Participants in the consultations highlighted the importance of protecting the Arctic environment while pursuing safe and responsible offshore oil and gas activities that support the creation of jobs and other economic opportunities for northerners. All parties affirmed the strategic economic value of oil and gas development in the Arctic offshore for northern communities. They supported the measure in Bill C-88 to authorize the Governor in Council to issue a prohibition order to freeze the terms of the existing licences in the Beaufort Sea for the duration of the moratorium.
Canada’s decision to move forward with a moratorium on the new Arctic offshore oil and gas licences in federal waters was a risk-based decision in light of the potential devastating effects of a spill and limited science about drilling in the area. However, as my honourable colleagues well know, the announcement raised concerns among territorial and Indigenous leaders about the way decisions are made in the North. Northwest Territories Premier Bob McLeod criticized the government for the lack of consultation, issuing a red alert in response to southern policies being imposed on the N.W.T. The Chair and CEO of the Inuvialuit Regional Corporation, Duane Ningaqsiq Smith, said:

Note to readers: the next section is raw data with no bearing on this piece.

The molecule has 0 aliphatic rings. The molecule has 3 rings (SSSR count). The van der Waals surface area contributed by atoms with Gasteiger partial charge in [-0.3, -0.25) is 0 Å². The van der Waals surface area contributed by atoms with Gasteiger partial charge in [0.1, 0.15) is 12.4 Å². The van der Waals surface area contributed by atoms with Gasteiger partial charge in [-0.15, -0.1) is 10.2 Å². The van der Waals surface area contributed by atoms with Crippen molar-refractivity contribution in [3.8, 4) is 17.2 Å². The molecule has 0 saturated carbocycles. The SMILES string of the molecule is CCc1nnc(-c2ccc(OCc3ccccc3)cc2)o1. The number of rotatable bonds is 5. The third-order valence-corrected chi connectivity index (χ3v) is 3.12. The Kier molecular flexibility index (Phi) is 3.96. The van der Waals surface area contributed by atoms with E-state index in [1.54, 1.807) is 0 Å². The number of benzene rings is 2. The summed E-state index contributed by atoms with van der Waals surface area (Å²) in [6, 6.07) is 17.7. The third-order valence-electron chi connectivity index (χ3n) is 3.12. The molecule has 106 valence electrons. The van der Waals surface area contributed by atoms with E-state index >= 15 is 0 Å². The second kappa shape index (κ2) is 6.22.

. . . the imposition of the Moratorium by the Prime Minister was done without consultation with any Inuvialuit in contravention of the IFA and with the framework established and the promises made under the Northwest Territories Lands and Resources Devolution Agreement.
It is important to remember that at that time of the announcement there was no active drilling in the Beaufort Sea and no realistic plans to initiate drilling in the short or medium term. The moratorium was announced in conjunction with a five-year, science-based review scheduled for 2021.